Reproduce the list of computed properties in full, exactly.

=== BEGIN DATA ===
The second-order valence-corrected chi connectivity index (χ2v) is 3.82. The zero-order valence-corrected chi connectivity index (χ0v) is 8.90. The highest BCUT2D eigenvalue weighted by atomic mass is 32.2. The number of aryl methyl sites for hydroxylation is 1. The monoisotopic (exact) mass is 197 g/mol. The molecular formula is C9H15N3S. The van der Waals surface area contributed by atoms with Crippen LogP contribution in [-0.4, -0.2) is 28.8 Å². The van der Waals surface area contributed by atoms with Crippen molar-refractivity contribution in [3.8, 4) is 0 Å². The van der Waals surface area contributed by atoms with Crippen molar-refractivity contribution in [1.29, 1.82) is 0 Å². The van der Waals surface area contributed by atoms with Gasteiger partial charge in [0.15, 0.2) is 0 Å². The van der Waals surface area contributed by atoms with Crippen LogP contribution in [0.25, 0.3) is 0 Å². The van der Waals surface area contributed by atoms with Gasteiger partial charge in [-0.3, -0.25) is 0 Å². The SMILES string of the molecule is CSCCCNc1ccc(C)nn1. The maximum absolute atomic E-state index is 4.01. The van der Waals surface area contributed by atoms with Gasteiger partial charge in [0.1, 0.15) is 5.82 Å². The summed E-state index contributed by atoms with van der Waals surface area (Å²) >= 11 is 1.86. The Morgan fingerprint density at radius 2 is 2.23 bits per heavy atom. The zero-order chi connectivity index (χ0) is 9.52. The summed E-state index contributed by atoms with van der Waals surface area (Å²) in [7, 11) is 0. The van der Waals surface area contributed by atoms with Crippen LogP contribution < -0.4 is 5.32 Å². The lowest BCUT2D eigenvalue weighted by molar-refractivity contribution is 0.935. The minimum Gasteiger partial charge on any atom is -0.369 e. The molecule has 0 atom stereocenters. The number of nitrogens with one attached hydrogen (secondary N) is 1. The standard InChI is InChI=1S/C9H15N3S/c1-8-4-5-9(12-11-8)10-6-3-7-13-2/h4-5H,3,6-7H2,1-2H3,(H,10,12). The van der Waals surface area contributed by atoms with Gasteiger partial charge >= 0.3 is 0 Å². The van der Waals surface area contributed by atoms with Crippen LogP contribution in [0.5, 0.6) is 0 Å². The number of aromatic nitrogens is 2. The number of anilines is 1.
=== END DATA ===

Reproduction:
The second-order valence-corrected chi connectivity index (χ2v) is 3.82. The zero-order valence-corrected chi connectivity index (χ0v) is 8.90. The highest BCUT2D eigenvalue weighted by atomic mass is 32.2. The number of aryl methyl sites for hydroxylation is 1. The monoisotopic (exact) mass is 197 g/mol. The molecular formula is C9H15N3S. The van der Waals surface area contributed by atoms with Crippen LogP contribution in [-0.4, -0.2) is 28.8 Å². The van der Waals surface area contributed by atoms with Crippen molar-refractivity contribution in [3.8, 4) is 0 Å². The van der Waals surface area contributed by atoms with Crippen molar-refractivity contribution in [1.29, 1.82) is 0 Å². The van der Waals surface area contributed by atoms with Gasteiger partial charge in [0.15, 0.2) is 0 Å². The van der Waals surface area contributed by atoms with Crippen LogP contribution in [0.25, 0.3) is 0 Å². The van der Waals surface area contributed by atoms with Gasteiger partial charge in [-0.3, -0.25) is 0 Å². The SMILES string of the molecule is CSCCCNc1ccc(C)nn1. The maximum absolute atomic E-state index is 4.01. The van der Waals surface area contributed by atoms with Gasteiger partial charge in [0.1, 0.15) is 5.82 Å². The summed E-state index contributed by atoms with van der Waals surface area (Å²) >= 11 is 1.86. The Morgan fingerprint density at radius 2 is 2.23 bits per heavy atom. The zero-order chi connectivity index (χ0) is 9.52. The summed E-state index contributed by atoms with van der Waals surface area (Å²) in [7, 11) is 0. The van der Waals surface area contributed by atoms with Crippen LogP contribution < -0.4 is 5.32 Å². The lowest BCUT2D eigenvalue weighted by molar-refractivity contribution is 0.935. The minimum Gasteiger partial charge on any atom is -0.369 e. The molecule has 0 atom stereocenters. The number of nitrogens with one attached hydrogen (secondary N) is 1. The standard InChI is InChI=1S/C9H15N3S/c1-8-4-5-9(12-11-8)10-6-3-7-13-2/h4-5H,3,6-7H2,1-2H3,(H,10,12). The van der Waals surface area contributed by atoms with Gasteiger partial charge >= 0.3 is 0 Å². The van der Waals surface area contributed by atoms with Crippen LogP contribution in [0.5, 0.6) is 0 Å². The number of aromatic nitrogens is 2. The number of anilines is 1.